The escalating violence has alarmed the West, where leaders have long looked to Egypt as a stabilizing force in the region.
French President Francois Hollande and German Chancellor Angela Merkel called for a meeting next week of European Union foreign ministers to coordinate a response to the violence in Egypt.
The EU's foreign policy chief, Catherine Ashton, called the rising casualty toll "shocking."
"Responsibility for this tragedy weighs heavily on the interim government, as well as on the wider political leadership in the country," she said.
Egyptian authorities rejected criticism from U.S. President Barack Obama and other world leaders on Wednesday's ferocious clashes, which left at least 580 people dead after security forces broke up huge sit-ins in Cairo, according to the Health Ministry.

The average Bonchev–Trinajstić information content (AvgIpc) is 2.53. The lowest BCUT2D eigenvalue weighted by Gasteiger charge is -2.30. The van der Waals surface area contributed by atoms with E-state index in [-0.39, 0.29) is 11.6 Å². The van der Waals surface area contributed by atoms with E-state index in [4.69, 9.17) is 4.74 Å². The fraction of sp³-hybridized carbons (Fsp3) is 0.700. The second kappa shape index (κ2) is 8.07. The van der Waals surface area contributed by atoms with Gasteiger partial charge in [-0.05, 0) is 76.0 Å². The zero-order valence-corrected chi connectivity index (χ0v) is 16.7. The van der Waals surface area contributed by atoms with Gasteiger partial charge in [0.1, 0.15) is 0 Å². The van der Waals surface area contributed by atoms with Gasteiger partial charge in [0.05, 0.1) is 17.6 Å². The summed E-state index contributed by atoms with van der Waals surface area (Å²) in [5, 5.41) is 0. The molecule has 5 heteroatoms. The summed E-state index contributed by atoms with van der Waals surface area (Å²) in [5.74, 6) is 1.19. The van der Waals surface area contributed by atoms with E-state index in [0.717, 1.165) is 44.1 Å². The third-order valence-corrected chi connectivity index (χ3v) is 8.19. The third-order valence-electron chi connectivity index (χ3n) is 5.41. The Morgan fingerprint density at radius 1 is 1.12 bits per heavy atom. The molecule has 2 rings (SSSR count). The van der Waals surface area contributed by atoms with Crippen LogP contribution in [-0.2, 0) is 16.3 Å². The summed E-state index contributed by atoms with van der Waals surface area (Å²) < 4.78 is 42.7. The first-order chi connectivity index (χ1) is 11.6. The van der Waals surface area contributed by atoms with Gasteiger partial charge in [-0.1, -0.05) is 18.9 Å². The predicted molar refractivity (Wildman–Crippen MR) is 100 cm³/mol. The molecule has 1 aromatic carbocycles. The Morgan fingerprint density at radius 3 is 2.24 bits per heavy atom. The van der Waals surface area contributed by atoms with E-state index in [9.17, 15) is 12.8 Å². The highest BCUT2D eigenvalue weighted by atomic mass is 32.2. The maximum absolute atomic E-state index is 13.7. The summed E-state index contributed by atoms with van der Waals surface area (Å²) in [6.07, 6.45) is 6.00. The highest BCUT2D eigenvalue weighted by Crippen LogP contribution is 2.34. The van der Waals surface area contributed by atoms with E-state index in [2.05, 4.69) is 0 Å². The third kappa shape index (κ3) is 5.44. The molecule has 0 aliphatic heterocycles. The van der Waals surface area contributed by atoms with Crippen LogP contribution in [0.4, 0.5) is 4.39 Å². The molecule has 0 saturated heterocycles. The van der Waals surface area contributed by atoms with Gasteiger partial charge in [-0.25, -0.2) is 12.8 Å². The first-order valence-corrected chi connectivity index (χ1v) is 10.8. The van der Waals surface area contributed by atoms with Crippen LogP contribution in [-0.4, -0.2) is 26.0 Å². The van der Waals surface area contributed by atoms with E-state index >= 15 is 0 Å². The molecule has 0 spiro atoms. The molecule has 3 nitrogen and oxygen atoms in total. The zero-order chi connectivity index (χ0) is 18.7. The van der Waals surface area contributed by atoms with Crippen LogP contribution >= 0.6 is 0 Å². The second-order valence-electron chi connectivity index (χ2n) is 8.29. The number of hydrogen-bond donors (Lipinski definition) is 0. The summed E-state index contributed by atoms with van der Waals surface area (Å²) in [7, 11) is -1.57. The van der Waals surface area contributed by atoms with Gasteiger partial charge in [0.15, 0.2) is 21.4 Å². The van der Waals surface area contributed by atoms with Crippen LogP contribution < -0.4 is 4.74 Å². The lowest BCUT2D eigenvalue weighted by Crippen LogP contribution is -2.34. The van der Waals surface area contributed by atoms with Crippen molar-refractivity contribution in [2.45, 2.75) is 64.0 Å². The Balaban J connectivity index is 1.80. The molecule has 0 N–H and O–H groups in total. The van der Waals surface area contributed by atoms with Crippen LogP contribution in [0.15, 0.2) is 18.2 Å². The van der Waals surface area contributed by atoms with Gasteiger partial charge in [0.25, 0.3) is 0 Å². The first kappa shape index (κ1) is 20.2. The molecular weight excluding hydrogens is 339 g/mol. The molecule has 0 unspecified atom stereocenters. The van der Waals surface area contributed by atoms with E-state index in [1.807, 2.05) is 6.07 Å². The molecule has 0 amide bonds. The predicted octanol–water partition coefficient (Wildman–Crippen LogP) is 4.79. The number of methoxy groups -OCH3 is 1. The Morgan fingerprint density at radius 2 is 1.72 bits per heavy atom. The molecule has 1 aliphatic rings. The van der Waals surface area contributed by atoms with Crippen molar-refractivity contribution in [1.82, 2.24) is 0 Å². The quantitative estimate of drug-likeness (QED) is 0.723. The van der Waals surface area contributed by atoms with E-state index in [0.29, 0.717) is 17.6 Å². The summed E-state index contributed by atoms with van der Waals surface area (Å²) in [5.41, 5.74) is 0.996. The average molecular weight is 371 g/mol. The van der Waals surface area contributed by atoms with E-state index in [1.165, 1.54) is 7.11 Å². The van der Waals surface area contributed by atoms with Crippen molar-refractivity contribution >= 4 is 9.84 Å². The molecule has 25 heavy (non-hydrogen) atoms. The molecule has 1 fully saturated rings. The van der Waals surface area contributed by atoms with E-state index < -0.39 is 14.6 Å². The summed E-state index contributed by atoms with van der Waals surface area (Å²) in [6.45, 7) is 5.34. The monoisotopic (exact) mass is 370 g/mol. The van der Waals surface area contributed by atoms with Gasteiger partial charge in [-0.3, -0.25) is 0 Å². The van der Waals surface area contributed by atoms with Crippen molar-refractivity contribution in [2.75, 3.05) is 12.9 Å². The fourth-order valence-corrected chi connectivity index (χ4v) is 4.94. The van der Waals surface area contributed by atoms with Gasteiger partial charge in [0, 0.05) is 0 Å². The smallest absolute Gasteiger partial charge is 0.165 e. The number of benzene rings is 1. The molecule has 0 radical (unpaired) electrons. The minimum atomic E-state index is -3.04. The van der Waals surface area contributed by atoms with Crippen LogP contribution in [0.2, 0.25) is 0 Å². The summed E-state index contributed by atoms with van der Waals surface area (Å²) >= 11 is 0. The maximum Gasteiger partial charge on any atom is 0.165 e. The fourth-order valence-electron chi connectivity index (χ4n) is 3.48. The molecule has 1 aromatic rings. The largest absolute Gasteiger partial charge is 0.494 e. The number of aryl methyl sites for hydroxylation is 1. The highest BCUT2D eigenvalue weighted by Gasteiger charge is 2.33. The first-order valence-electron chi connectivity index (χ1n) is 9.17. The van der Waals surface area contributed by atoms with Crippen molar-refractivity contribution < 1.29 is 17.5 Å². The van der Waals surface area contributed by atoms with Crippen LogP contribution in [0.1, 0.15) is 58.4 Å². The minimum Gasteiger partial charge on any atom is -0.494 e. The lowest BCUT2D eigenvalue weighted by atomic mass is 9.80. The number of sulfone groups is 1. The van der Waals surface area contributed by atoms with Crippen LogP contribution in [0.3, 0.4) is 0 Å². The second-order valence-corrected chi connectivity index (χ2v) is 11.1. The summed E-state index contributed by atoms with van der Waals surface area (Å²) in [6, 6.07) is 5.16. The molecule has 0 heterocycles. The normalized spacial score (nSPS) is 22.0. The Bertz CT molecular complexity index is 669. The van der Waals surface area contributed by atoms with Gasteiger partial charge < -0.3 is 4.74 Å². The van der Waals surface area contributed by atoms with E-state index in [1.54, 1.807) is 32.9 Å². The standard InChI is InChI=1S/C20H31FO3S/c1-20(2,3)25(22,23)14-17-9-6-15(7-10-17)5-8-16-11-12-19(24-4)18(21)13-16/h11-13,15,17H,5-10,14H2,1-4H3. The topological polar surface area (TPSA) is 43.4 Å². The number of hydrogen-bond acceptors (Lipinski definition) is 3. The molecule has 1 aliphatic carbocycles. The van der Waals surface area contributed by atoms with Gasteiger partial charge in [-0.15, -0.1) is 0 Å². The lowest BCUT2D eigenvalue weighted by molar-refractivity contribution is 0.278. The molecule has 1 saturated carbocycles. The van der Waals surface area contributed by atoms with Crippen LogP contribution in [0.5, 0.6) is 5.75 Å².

Obama, who has resisted calls to cut off military aid to Egypt and label Morsy's ouster a coup, on Thursday stressed the United States would not support one political faction over another. Even predominantly Muslim nations voiced displeasure, with Turkey recalling its ambassador in Egypt in light of the crisis, a Turkish foreign ministry representative said.